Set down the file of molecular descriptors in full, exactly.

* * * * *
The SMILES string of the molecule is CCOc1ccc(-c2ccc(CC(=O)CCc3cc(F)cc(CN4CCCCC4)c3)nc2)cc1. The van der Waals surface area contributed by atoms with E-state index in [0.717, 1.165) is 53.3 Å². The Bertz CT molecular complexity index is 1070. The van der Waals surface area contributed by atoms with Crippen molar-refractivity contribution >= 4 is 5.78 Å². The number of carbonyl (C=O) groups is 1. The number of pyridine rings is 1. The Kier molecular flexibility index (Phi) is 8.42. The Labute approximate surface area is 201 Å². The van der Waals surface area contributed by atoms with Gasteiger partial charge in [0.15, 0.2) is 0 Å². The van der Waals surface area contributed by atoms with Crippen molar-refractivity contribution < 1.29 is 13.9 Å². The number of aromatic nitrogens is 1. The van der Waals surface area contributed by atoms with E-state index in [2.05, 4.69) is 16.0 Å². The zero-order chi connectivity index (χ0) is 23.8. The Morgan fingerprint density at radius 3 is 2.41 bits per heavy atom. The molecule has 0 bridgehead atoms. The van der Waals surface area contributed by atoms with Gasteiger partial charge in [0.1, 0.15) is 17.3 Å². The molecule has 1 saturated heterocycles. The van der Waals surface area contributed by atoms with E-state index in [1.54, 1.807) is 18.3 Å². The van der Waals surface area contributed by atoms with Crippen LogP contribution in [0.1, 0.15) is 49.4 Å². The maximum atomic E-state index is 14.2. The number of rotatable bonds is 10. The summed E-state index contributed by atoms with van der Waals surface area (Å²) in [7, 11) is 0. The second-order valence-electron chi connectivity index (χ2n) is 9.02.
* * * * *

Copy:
The SMILES string of the molecule is CCOc1ccc(-c2ccc(CC(=O)CCc3cc(F)cc(CN4CCCCC4)c3)nc2)cc1. The van der Waals surface area contributed by atoms with E-state index in [0.717, 1.165) is 53.3 Å². The Bertz CT molecular complexity index is 1070. The van der Waals surface area contributed by atoms with Crippen molar-refractivity contribution >= 4 is 5.78 Å². The number of carbonyl (C=O) groups is 1. The number of pyridine rings is 1. The Kier molecular flexibility index (Phi) is 8.42. The Labute approximate surface area is 201 Å². The van der Waals surface area contributed by atoms with Gasteiger partial charge in [0.15, 0.2) is 0 Å². The van der Waals surface area contributed by atoms with Crippen molar-refractivity contribution < 1.29 is 13.9 Å². The number of aromatic nitrogens is 1. The van der Waals surface area contributed by atoms with E-state index in [2.05, 4.69) is 16.0 Å². The zero-order chi connectivity index (χ0) is 23.8. The Morgan fingerprint density at radius 3 is 2.41 bits per heavy atom. The molecule has 0 bridgehead atoms. The van der Waals surface area contributed by atoms with Gasteiger partial charge in [0.1, 0.15) is 17.3 Å². The molecule has 1 saturated heterocycles. The van der Waals surface area contributed by atoms with E-state index in [1.54, 1.807) is 18.3 Å². The van der Waals surface area contributed by atoms with Crippen LogP contribution in [0.1, 0.15) is 49.4 Å². The maximum atomic E-state index is 14.2. The number of rotatable bonds is 10. The summed E-state index contributed by atoms with van der Waals surface area (Å²) in [7, 11) is 0. The second-order valence-electron chi connectivity index (χ2n) is 9.02.